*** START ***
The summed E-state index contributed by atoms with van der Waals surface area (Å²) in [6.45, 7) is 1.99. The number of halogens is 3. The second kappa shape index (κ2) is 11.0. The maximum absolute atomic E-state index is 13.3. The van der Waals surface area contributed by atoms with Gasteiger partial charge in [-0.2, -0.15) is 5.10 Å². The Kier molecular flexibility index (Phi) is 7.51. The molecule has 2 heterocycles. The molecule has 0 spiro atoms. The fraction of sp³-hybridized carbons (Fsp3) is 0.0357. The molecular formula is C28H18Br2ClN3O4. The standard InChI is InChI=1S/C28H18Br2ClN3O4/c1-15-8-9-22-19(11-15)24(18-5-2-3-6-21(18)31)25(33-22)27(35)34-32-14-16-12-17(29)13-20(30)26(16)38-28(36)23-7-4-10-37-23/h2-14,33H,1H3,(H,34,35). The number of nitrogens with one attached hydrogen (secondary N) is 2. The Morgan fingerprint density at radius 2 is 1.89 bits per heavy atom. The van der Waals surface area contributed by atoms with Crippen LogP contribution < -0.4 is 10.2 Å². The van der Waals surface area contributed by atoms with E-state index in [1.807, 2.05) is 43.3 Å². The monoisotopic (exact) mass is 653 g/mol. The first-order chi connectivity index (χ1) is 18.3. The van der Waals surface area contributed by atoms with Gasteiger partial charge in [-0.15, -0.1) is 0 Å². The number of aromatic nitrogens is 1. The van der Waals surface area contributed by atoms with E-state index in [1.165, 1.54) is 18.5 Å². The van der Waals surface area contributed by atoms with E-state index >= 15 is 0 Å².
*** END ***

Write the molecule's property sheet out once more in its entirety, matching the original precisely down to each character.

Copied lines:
The summed E-state index contributed by atoms with van der Waals surface area (Å²) in [6.45, 7) is 1.99. The number of halogens is 3. The second kappa shape index (κ2) is 11.0. The maximum absolute atomic E-state index is 13.3. The van der Waals surface area contributed by atoms with Gasteiger partial charge in [-0.2, -0.15) is 5.10 Å². The Kier molecular flexibility index (Phi) is 7.51. The molecule has 2 heterocycles. The molecule has 0 spiro atoms. The fraction of sp³-hybridized carbons (Fsp3) is 0.0357. The molecular formula is C28H18Br2ClN3O4. The standard InChI is InChI=1S/C28H18Br2ClN3O4/c1-15-8-9-22-19(11-15)24(18-5-2-3-6-21(18)31)25(33-22)27(35)34-32-14-16-12-17(29)13-20(30)26(16)38-28(36)23-7-4-10-37-23/h2-14,33H,1H3,(H,34,35). The number of nitrogens with one attached hydrogen (secondary N) is 2. The Morgan fingerprint density at radius 2 is 1.89 bits per heavy atom. The van der Waals surface area contributed by atoms with Crippen LogP contribution < -0.4 is 10.2 Å². The van der Waals surface area contributed by atoms with E-state index in [1.807, 2.05) is 43.3 Å². The monoisotopic (exact) mass is 653 g/mol. The first-order chi connectivity index (χ1) is 18.3. The van der Waals surface area contributed by atoms with Gasteiger partial charge in [-0.15, -0.1) is 0 Å². The number of aromatic nitrogens is 1. The van der Waals surface area contributed by atoms with E-state index in [1.165, 1.54) is 18.5 Å². The van der Waals surface area contributed by atoms with E-state index >= 15 is 0 Å².